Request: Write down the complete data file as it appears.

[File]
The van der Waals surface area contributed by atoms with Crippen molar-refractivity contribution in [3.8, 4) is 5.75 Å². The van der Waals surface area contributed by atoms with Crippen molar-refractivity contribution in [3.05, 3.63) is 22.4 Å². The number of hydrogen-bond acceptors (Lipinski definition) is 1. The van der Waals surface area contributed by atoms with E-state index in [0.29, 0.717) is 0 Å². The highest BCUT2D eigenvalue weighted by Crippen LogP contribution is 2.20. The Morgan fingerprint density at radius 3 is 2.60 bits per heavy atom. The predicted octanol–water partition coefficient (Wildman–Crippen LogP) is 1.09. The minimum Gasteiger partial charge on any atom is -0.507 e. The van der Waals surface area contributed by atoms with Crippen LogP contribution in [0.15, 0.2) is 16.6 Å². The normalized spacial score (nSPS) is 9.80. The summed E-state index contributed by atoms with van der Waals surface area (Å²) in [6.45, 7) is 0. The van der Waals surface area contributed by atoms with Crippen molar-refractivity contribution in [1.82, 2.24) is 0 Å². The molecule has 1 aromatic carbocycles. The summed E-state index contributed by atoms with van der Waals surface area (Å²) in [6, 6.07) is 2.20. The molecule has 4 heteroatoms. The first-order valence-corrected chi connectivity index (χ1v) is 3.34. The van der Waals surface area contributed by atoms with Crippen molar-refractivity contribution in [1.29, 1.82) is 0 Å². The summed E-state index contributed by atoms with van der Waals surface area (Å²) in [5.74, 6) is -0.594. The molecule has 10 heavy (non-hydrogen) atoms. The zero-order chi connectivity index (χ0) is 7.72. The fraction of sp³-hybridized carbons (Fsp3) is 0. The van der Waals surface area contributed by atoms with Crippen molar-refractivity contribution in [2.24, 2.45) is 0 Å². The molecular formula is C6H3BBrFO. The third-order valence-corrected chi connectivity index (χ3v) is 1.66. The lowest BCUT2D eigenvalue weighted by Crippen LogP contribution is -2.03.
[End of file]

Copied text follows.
The van der Waals surface area contributed by atoms with Crippen molar-refractivity contribution in [3.8, 4) is 5.75 Å². The van der Waals surface area contributed by atoms with Crippen molar-refractivity contribution in [3.05, 3.63) is 22.4 Å². The number of hydrogen-bond acceptors (Lipinski definition) is 1. The van der Waals surface area contributed by atoms with E-state index in [0.29, 0.717) is 0 Å². The highest BCUT2D eigenvalue weighted by Crippen LogP contribution is 2.20. The Morgan fingerprint density at radius 3 is 2.60 bits per heavy atom. The predicted octanol–water partition coefficient (Wildman–Crippen LogP) is 1.09. The minimum Gasteiger partial charge on any atom is -0.507 e. The van der Waals surface area contributed by atoms with Crippen LogP contribution in [0.15, 0.2) is 16.6 Å². The normalized spacial score (nSPS) is 9.80. The summed E-state index contributed by atoms with van der Waals surface area (Å²) in [6.45, 7) is 0. The van der Waals surface area contributed by atoms with Crippen molar-refractivity contribution in [1.82, 2.24) is 0 Å². The molecule has 1 aromatic carbocycles. The summed E-state index contributed by atoms with van der Waals surface area (Å²) in [6, 6.07) is 2.20. The molecule has 4 heteroatoms. The first-order valence-corrected chi connectivity index (χ1v) is 3.34. The van der Waals surface area contributed by atoms with Crippen molar-refractivity contribution in [1.29, 1.82) is 0 Å². The summed E-state index contributed by atoms with van der Waals surface area (Å²) in [5.74, 6) is -0.594. The molecule has 10 heavy (non-hydrogen) atoms. The zero-order chi connectivity index (χ0) is 7.72. The fraction of sp³-hybridized carbons (Fsp3) is 0. The van der Waals surface area contributed by atoms with Crippen molar-refractivity contribution in [2.24, 2.45) is 0 Å². The molecular formula is C6H3BBrFO. The third-order valence-corrected chi connectivity index (χ3v) is 1.66. The lowest BCUT2D eigenvalue weighted by Crippen LogP contribution is -2.03.